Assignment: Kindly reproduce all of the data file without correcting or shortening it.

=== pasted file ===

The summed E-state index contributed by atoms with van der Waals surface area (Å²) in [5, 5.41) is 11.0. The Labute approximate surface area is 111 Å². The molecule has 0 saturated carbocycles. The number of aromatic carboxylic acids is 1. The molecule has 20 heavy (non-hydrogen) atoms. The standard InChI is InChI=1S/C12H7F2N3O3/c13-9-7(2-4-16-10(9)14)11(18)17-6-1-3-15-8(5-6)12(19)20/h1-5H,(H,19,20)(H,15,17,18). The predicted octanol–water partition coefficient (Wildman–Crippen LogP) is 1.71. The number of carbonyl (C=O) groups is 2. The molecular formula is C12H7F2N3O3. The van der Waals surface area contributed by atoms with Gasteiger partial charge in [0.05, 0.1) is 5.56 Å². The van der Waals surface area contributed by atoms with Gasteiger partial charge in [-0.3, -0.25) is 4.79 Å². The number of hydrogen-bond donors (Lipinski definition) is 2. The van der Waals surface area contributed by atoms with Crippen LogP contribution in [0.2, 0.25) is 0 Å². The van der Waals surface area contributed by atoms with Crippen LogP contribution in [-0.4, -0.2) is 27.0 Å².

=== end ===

The summed E-state index contributed by atoms with van der Waals surface area (Å²) in [5, 5.41) is 11.0. The Labute approximate surface area is 111 Å². The molecule has 0 saturated carbocycles. The number of aromatic carboxylic acids is 1. The molecule has 20 heavy (non-hydrogen) atoms. The standard InChI is InChI=1S/C12H7F2N3O3/c13-9-7(2-4-16-10(9)14)11(18)17-6-1-3-15-8(5-6)12(19)20/h1-5H,(H,19,20)(H,15,17,18). The predicted octanol–water partition coefficient (Wildman–Crippen LogP) is 1.71. The number of carbonyl (C=O) groups is 2. The molecular formula is C12H7F2N3O3. The van der Waals surface area contributed by atoms with Gasteiger partial charge in [0.05, 0.1) is 5.56 Å². The van der Waals surface area contributed by atoms with Gasteiger partial charge in [-0.3, -0.25) is 4.79 Å². The number of hydrogen-bond donors (Lipinski definition) is 2. The van der Waals surface area contributed by atoms with Crippen LogP contribution in [0.2, 0.25) is 0 Å². The van der Waals surface area contributed by atoms with Crippen LogP contribution in [-0.4, -0.2) is 27.0 Å².